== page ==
The 10 Most Downloaded Open Source Apps Of All Time!

The 10 Most Downloaded Open Source Apps Of All Time!

Everyone loves open source software. After all… its free! Many times I’ve heard the question, “what is the most popular open source application of all time?” So, I decided to find out.

So, I used metrics gathered from to compile this list. I think the results show some interesting things about computer users the world over. Here they are along with the total number of downloads for each one. NOTE: this list does not include open source projects outside of SourceForge. Enjoy.

1. eMule520,970,337 downloads: The most popular open source download of all time is a peer-to-peer file sharing client. What does this tell you?

2. Vuze (formerly Azureus) 489,705,154 downloads: The second most popular open source download of all time is a Java-based BitTorrent client. Wow!

3. Ares Galaxy217,874,303 downloads: The third most popular open source download of all time is also a peer-to-peer file sharing client. Hmmm… I’m starting to see a pattern here.

4. 7-Zip86,568,760 downloads: Good ol’ 7-zip has been archiving files since 2000 and continues to be high on the list.

5. FileZilla78,252,037 downloads: The world’s most common FTP client rounds out the top 5.

6. GIMP for Windows (with GTK+)69,140,671 downloads: This free image editor (and alternative to Adobe Photoshop) is number six on the list. This is a little bit surprising actually.

7. Audacity67,176,645 downloads: The iconic cross-platform digital audio recorder and editor comes in at number 7 on the all-time top 10 list.

8. PortableApps63,566,590 downloads: the number 8 spot on the list is held by an application that allows you to take other open source applications with you, and run them off a USB flash drive. I guess that makes sense.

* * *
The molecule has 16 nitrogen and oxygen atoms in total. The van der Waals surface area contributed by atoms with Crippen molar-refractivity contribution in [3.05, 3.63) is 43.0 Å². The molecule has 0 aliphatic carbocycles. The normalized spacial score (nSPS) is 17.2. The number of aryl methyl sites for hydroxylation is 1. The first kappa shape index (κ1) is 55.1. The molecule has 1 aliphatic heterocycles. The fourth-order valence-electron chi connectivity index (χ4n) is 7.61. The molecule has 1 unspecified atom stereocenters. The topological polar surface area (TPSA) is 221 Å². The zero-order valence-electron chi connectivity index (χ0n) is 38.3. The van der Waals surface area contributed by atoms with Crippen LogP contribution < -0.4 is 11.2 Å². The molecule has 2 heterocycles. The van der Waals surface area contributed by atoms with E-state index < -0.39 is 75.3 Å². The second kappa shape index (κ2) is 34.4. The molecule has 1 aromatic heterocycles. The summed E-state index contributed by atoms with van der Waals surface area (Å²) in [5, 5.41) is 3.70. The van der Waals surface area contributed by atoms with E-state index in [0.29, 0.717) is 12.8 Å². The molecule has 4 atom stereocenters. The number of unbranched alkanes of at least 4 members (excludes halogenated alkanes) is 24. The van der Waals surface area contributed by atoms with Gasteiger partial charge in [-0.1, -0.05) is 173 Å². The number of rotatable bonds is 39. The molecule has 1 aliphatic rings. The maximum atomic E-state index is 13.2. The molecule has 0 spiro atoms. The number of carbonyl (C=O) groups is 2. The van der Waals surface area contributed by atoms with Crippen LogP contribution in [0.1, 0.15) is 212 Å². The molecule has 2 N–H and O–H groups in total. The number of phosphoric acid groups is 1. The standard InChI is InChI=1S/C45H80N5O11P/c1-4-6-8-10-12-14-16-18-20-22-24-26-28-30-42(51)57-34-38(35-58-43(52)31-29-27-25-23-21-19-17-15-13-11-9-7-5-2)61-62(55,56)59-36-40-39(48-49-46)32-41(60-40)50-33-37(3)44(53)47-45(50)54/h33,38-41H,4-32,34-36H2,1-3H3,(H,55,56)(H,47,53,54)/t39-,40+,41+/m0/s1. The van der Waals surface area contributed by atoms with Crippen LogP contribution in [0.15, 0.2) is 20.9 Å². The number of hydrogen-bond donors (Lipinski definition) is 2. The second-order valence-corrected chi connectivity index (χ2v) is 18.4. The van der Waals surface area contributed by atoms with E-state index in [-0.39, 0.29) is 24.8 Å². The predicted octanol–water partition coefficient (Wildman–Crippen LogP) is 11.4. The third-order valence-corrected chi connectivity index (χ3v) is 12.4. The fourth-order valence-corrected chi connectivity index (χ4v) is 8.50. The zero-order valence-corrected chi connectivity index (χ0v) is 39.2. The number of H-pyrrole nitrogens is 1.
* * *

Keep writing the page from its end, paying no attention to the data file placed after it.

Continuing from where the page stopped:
9. DC++57,183,915 downloads: Yet another peer-to-peer file sharing client makes it into the top 10. I can’t decide if this is alarming or amusing?

10. Smart package of Microsoft core fonts55,374,584 downloads: I’m surprised to see this one in the top 10. This ingenious little app allows Linux-based systems to utilize Microsoft’s core fonts. This is a cool little application, and evidently, it is much more popular than I had imagined.

So, to recap… four out of the top ten are file sharing applications, one is specifically for Linux, two are cross-platform, and the rest are Windows only. I think this is a great metaphor for the world’s base of computer users.

You gotta love that… and you gotta love open source. 😉

About the Author

avatar KALE: A geek who works in the IT field and lives in Dallas, TX. He is also a music geek who has played in several local bands. Previous to his IT career, Kale worked as a photojournalist. He brings technical advice and artistic counterpoint to the podcast.